What do you think of connectors, or integration solutions?

2.3k views1 Upvote9 Comments

Director IT | CTO Office | Digital Factory / Industry 4.0 in Hardware, 10,001+ employees
There are all these software companies who are selling an API, a connector or data fabric, but then it turns out that there's a human building all those connectors, acting as the broker in between. Right now, there's a whole sales pipeline of people selling the ability to merge your solutions seamlessly, but all you end up doing is throwing human bodies at the problem. That's just the old school way of doing things.
2 Replies
Director of Engineering in Software, 11 - 50 employees

It’s true, the majority of those connectors still require a human to build them. We have been following a pattern of building these connectors and now we are creating our own solution that can help people connect to multiple machines. But it's still going to be driven by humans. It can't be automated; that's not possible. APIs also change over a period of time, so you end up reworking.

Director IT | CTO Office | Digital Factory / Industry 4.0 in Hardware, 10,001+ employees

It's a difficult problem to solve because there are all these competing softwares that are also trying to build their own services layer. So you're never going to get a clean API between solutions. When I look at valuations for data fabric, I always think about how hard it will be for that market to exist. You will have software to manage those APIs, but it's not real. You'll still have to have a whole team of developers, with one speaking finance, one speaking ERP, one speaking warehouse, etc.

CEO in Services (non-Government), Self-employed
One size can't fit all, so silos - best of breed solutions, emerged. There's no avoiding integration or APIs or connectors between cyber-physical systems. Some are better than others, RPC and RPA take care of some, but until we have defined integration patterns and the ML and AI to connect the dots between them, people will be responsible for creating the connections between these systems. Unfortunately none will be perfect, as biases, skill proficiency  and experience will figure prominently into their creation and we are human after all.
IT Director and Software Producer in Software, 11 - 50 employees
It's a really difficult proposition. At any time, the "source" and "destination" (2 different vendors) can receive "minor" changes that effectively break previously-established connections. The pain and/or ongoing cost of having to constantly work with another party (the integration solution provider) to ensure that connections are functioning as originally specced is often not worth the hassle vs. just doing it yourself.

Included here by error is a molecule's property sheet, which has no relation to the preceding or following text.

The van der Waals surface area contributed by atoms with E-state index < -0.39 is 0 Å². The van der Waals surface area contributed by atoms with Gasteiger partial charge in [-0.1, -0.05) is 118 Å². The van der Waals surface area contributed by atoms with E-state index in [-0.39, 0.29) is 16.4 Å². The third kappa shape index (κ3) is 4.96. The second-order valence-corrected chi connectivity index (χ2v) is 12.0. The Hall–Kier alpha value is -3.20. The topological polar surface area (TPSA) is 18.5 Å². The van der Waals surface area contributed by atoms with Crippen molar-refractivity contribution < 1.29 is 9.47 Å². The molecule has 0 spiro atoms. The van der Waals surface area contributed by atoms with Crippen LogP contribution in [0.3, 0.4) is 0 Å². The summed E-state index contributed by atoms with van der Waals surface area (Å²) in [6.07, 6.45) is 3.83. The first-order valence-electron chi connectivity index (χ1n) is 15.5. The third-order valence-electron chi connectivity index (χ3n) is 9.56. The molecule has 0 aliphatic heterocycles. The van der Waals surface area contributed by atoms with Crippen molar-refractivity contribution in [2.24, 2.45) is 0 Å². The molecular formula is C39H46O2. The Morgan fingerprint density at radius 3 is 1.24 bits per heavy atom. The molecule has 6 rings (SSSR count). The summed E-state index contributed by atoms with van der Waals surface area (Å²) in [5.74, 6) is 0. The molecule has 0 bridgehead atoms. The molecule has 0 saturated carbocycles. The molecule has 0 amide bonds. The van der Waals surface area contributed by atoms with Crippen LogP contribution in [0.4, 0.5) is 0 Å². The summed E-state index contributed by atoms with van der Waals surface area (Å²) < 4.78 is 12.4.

1 Reply
Board of directors, former CIO in Software, Self-employed

This can be addressed via modern autonomous data models and a data collaboration platform that obsoletes data integrations through connected data.  This type of solution address the huge integration debt and spend and improves IT team agility, reduces challenges driven by data silos and the copies created as a result.

Board Member in Healthcare and Biotech, 1,001 - 5,000 employees
A long time back when I worked in the logistics business, we had multiple systems which needed to talk to each other to ensure that our customers are able to track every package across the call center, web, and more. At each stage data is captured across countries with different levels of infrastructure and maturity. The same data goes into billing and sales to create a single view of the customer. This was my introduction to integration by design and standards based solutions. Our ESB required a team of people to manage the volume of data that needed to flow through the systems (estimated a billion transactions a day). We used to operate at 99.3% accuracy.

Similar setup in another pharma company where different systems needed to talk to each other and were configured using a complex ESB with 100+ connectors. The cost of bad data could be a rejected batch of medicines; we had 3 people making sure that the mesh did what it was expected to.

Today the expectation is that systems integrate even when there is dynamism in the data. There is enough tech out there to provide for integration; there will always be exceptions and that needs humans to manage it. Will it ever be fully machine run? Probably not, but I am happy to be proven wrong on this.
VP in Software, 10,001+ employees
Most of the customers we deal with come with a varied ecosystem of legacy and modern applications and systems which requires to be migrated and/or integrated with modern solutions. Reliable and secure connectors plays important role in such project. This also requires the guarantee of long-term support that comes with Open or Native connectors. Integrated solutions are essential for a business to have a seamless experience for delivering value. The key pillars for integration are agility, reliability, security, operational cost management and performance efficiency. Integrated solutions also rely on the DataOps processes which is a pivot of People, Processes and Technology.
Founder & Technical Coach in IT Services, 2 - 10 employees
I find connectors a useful approach in segregating our software systems from third-party systems. Thinking in this way, it helps us focus on building effective interfaces and then implementing adapters for the third-party systems. In this way, we minimize direct dependencies on third-party solutions.

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CTO in Software, 201 - 500 employees
Without a doubt - Technical Debt! It's a ball and chain that creates an ever increasing drag on any organization, stifles innovation, and prevents transformation.
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